Mail Archives: djgpp/2000/04/19/06:47:30

From: Hans-Bernhard Broeker <broeker AT physik DOT rwth-aachen DOT de>
Newsgroups: comp.os.msdos.djgpp
Subject: Re: dead beef
Date: 19 Apr 2000 10:50:21 GMT
Organization: Aachen University of Technology (RWTH)
Lines: 83
Message-ID: <8dk31d$m3n$1@nets3.rz.RWTH-Aachen.DE>
References: <Pine DOT SUN DOT 3 DOT 91 DOT 1000418113426 DOT 28255U-100000 AT is> <38FC4A45 DOT 54C24CDF AT bigfoot DOT com> <8dhrpn$q3s$1 AT nets3 DOT rz DOT RWTH-Aachen DOT DE> <38FCB4D5 DOT B3BB6044 AT bigfoot DOT com>
X-Trace: nets3.rz.RWTH-Aachen.DE 956141421 22647 (19 Apr 2000 10:50:21 GMT)
X-Complaints-To: abuse AT rwth-aachen DOT de
NNTP-Posting-Date: 19 Apr 2000 10:50:21 GMT
Originator: broeker@
To: djgpp AT delorie DOT com
DJ-Gateway: from newsgroup comp.os.msdos.djgpp
Reply-To: djgpp AT delorie DOT com

J.P. Morris <doug-15 AT bigfoot DOT com> wrote:
> Hans-Bernhard Broeker wrote:

[Using the zeroing sbrk(), you get a NULL pointer dereference, which
is different behaviour from what the default, or the 'deadbeef' one
yield. ]

>> You should have tried that in a debugger, and checked where this NULL
>> pointer came from, to find the bug.

> Assuming I can get it to compile so that it will work inside the
> debugger, what then?  I've only ever used debuggers with faults
> that occur every time, not intermittent ones.  

It doesn't matter all that much. Just run the program inside the
debugger.  When the program would normally crash due to SIGSEGV or
NULL pointer dereference, the debugger will fire up, with the
necessary information about variables and source code positions so you
can see *which* pointer variable is bad, and what value it has, and
how the execution flow of the program got to that place.

Now, as Eli already pointed out, you'll want to repeat the program's
execution, but this time, set a watchpoint on the pointer variable
that contained the invalid data (NULL, or garbage), in the first run.
I'd advise using the 0xdeadbeef method, and maybe make the watchpoint
conditional so it only really triggers if the new value of the pointer
is really the 'dead beef' one.

> Since I will only know the bug has occurred when it has already happened,
> how can I trace this kind of bug?

If the bug is anywhere near reproduceable, things like breakpoints with
ignore-counts can be useful. I.e. if you know that the bug happens in a 
certain routine, but only on the 12345th invocation of it, you can

	break routine
	# let's say the breakpoint got number 11
	ignore 11 12344

To find the right number of invocations, set the ignore count to a
very high number, and once the crash has happened, use 'info break' to
see how many times the breakpoint was ignored, before the crash.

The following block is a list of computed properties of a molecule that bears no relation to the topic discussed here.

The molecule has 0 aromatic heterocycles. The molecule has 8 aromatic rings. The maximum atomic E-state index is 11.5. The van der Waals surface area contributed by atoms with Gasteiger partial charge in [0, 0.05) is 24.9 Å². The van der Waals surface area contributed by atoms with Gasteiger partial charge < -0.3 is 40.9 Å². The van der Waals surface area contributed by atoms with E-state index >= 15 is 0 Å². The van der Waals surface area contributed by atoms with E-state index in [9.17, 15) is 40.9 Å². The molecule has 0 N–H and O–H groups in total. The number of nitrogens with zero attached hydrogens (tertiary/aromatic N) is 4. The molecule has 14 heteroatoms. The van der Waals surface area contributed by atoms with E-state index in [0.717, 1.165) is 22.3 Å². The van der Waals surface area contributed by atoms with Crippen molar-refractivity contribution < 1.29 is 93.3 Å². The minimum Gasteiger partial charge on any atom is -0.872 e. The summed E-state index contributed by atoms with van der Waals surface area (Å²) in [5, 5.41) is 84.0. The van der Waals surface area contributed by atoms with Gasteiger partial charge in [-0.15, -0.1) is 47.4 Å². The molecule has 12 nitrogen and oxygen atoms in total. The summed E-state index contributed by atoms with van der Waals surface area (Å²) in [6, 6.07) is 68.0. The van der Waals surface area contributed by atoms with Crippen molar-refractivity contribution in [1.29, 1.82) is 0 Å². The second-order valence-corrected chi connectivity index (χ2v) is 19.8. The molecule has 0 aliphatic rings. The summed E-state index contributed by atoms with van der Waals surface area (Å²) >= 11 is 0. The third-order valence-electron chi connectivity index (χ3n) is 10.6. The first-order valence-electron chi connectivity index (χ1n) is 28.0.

> CHECK_OBJECT(object); // This bombs out if object pointer is invalid
> move_object(object,10,10);

> Now, the worst thing is that quite often, the pointer passes the
> CHECK_OBJECT() test OK, but when it reaches move_object(), it has
> turned into 0x203206 or something.

That would hint at CHECK_OBJECT() as the culprit. It may be modifying
the value of 'object', in certain, rare cases.

> Also, I have just found, the program works without crashing in a DOS
> box, but crashes in pure DOS.  None of the classic causes in the FAQ
> seem to be the problem, unless I'm missing something.

That's expected behaviour if you used the zeroing sbrk(). The
resulting NULL pointer dereference is not caught by the Windows DPMI
host. CWSDPMI, on the other hand, will catch it, so that's where that
difference would come from. And this _is_ in the FAQ, unless my memory
is betraying me even beyond it's usual lossyness.

>> Right. To detect overruns or underruns in arrays not coming from
>> malloc() (i.e. automatic ones on the stack, or static ones), you need
>> other tools. 
> I'll try that.  If there is a problem like this it should find it
> even if the game doesn't crash in linux.

Well, actually the way your bug changes behaviour as you switch from
one version of sbrk() to the other, the actual source of the bug must
at least partly be related to malloc()ed storage. It's using the
'random garbage' from malloc()ed blocks that haven't been filled with
anything sensible, yet. The only truly puzzling part of this is that
the crash manages to avoid happening for such a long runtime of the

Hans-Bernhard Broeker (broeker AT physik DOT rwth-aachen DOT de)
Even if all the snow were burnt, ashes would remain.

- Raw text -

  webmaster     delorie software   privacy  
  Copyright 2019   by DJ Delorie     Updated Jul 2019